How Can Egypt Achieve Economic Stability and Better Living Standards Together?


Chris JarvisBy Christopher Jarvis

(Version in عربي)

Egypt currently faces what may seem to be conflicting objectives. On the one hand, there’s an urgent need to restore economic stability—by achieving lower budget deficits, public debt and inflation, and adequate foreign exchange reserves. At the same time, there’s a long-standing need to achieve better standards of living—with more jobs, less poverty, and better health and education systems—one of the key reasons why people took to the streets in 2011.

Some might think that those two goals don’t go together—that the actions needed to reduce the budget and external deficits will necessarily take away from jobs and growth. But that’s not true. Some of the same policies that will improve Egypt’s financial situation can also help improve living standards.

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Time to Act on the G-20 Agenda: The Global Economy Will Thank You


2014MDNEW_04By Christine Lagarde

(Versions in 中文, Français, 日本語Русский, Türk, and Español)

Implementation, investment, and inclusiveness: these three policy goals will dominate the G-20 agenda this year, including the first meeting of finance ministers and central bank governors in Istanbul next week. As Turkish Prime Minister Ahmet Davutoğlu recently put it: “Now is the time to act” – şimdi uygulama zamanı.

There is a lot at stake. Without action, we could see the global economic supertanker continuing to be stuck in the shallow waters of sub-par growth and meager job creation. This is why we need to focus on these three “I’s”:

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Battling Global Unemployment: Too Soon to Declare Victory


Prakash LounganiBy Prakash Loungani

(Version in Français and Español)

Seven years after the onset of the Great Recession, the global unemployment rate has returned to its pre-crisis level: the jobless rate fell to 5.6% in 2014; essentially the same as in 2007, the year before the recession (chart 1, left panel).

Global Unemployment 1

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Inclusive Growth=Stability


By iMFdirect

In the end, the case for job rich, inclusive growth is not economic, it’s political, according to Nobel prize-winning economist Michael Spence.

In this podcast with the IMF, Spence discusses the growing sense in many countries that it’s mostly the wealthy population who are reaping the benefits of economic development.

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Unlocking Latin America’s Huge Potential


2014MDNEW_04By Christine Lagarde

(Versions in Español and Português)

I am looking forward to being in Peru this week to discuss economic and social developments with the government and a wide range of stakeholders—and also to follow up on the preparations for the next IMF–World Bank Annual Meetings, which will be held in Lima in October 2015. Later this week, I will participate in the Santiago Conference in Chile, where I will meet policymakers and influential representatives from Latin America and the Caribbean to discuss economic approaches to strengthen the entire region.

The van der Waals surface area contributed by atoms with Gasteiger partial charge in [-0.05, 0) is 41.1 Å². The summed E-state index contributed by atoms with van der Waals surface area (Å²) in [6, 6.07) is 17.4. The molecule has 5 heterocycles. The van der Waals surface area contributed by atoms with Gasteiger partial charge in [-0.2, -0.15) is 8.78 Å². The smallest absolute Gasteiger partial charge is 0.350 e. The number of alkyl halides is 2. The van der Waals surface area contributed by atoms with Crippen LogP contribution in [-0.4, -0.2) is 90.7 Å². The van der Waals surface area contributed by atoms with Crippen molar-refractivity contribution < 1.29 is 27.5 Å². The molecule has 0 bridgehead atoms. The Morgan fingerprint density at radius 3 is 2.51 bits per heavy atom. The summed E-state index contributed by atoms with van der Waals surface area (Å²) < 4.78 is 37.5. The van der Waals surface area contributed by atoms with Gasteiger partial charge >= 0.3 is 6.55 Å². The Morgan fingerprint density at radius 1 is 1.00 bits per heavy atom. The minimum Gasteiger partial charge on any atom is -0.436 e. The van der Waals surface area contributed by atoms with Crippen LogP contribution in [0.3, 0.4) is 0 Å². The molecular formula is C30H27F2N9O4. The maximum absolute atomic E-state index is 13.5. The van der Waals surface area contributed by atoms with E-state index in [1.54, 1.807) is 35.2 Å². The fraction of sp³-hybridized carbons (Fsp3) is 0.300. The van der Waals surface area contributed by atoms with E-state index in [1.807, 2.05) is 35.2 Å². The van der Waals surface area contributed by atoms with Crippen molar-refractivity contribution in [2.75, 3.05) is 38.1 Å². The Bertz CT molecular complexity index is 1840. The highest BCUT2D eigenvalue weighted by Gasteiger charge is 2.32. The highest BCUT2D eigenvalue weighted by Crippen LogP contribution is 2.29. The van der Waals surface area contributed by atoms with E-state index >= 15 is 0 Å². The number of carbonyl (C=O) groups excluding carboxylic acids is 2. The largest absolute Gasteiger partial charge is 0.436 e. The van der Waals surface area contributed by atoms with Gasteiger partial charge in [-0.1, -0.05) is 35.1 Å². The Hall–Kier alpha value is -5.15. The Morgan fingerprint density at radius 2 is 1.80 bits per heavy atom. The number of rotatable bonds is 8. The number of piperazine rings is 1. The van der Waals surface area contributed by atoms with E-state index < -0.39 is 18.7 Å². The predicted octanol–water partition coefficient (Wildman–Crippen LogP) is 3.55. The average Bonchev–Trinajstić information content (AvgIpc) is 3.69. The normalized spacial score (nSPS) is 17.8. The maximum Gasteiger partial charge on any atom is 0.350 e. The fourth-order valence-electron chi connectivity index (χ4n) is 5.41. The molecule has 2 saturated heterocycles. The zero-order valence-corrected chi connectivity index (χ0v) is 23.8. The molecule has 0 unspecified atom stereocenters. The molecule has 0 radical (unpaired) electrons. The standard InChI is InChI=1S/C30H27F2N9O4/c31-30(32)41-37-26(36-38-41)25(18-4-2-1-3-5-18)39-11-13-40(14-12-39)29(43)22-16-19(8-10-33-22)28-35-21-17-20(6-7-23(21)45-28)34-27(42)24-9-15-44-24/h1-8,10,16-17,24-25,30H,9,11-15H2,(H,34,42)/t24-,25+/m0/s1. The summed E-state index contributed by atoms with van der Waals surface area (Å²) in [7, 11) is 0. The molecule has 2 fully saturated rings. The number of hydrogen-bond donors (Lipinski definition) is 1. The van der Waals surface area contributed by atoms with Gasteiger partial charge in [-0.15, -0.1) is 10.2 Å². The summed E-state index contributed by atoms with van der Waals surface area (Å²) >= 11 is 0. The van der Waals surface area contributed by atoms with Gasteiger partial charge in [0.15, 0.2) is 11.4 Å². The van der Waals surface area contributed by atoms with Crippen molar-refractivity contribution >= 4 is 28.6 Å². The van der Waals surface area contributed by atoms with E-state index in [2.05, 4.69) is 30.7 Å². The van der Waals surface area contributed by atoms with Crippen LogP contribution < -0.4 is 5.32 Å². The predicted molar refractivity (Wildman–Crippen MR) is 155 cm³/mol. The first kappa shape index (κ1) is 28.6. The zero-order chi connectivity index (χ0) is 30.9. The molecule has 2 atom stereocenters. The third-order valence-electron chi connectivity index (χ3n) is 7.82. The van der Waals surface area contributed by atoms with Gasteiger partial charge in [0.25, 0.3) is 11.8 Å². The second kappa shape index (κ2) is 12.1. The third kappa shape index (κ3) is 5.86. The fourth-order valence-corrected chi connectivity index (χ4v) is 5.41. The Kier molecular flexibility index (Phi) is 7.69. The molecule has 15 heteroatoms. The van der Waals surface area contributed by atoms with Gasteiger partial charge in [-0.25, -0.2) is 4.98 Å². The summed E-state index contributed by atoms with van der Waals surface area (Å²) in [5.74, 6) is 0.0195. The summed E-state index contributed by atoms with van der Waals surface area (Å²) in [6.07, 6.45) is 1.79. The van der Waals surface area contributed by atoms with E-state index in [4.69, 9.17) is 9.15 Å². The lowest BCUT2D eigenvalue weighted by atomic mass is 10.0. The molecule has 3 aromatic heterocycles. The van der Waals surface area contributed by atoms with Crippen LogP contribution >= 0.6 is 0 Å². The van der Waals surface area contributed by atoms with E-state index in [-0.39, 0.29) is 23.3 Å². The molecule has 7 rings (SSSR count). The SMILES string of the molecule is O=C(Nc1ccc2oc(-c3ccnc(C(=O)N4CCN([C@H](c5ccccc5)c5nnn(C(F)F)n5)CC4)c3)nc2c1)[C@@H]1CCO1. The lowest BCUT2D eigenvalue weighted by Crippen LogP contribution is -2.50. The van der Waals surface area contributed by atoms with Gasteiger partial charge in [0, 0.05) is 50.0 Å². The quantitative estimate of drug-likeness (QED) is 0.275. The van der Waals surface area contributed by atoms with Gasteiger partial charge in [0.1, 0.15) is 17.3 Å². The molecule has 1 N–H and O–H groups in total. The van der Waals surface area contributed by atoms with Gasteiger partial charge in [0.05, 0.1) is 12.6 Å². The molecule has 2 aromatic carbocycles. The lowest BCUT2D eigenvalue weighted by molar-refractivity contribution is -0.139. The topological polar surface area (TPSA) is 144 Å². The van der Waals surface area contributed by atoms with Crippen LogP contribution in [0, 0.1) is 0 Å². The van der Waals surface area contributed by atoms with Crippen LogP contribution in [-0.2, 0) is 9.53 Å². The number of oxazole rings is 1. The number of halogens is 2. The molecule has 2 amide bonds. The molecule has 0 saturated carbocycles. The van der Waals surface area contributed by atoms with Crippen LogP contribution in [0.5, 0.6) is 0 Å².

As I travel to the land of the Andes, I am reminded of the natural beauty of the region, the richness of its culture, and its incredible diversity. Despite its current challenges—growth continues to slow, as global economic and financial conditions are shifting and economies run up against capacity limits—I remain decidedly optimistic about the region’s potential to raise living standards while protecting its unique heritage and precious environment.

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Growth: An Essential Part of a Cure for Unemployment


By Davide Furceri and Prakash Loungani

(Versions in عربي, 中文Français, 日本語Русский, and Español)

Unemployment is a global problem. If the unemployed formed their own country, it would be the fifth largest in the world. Of the nearly 200 million people around the world looking for work, half are in emerging markets and about a quarter in advanced economies, reflecting the growing weight of emerging markets in the global labor force (Figure 1).

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Top Five Policy Priorities to Brighten America’s Economic Future


Deniz IganBy Deniz Igan

(version in Español)

There was a time in the not-so-distant past when science fiction could make us look forward to a better world. We had uplifting visions of the future in shows like Star Trek and Back to the Future. Today, the menu of options only offers a dystopian world ruined by poverty and violence (think The Hunger Games, Divergent, or Elysium).

It sure is easy to get pessimistic these days. Six years after the financial crisis, the recovery in the United States has been fragile and weaker than anything we have seen in the post-WWII period. Growth figures, in large part, have been serial disappointments, disrupted by government shutdowns, debt ceiling showdowns, or meteorologically-triggered slowdowns.

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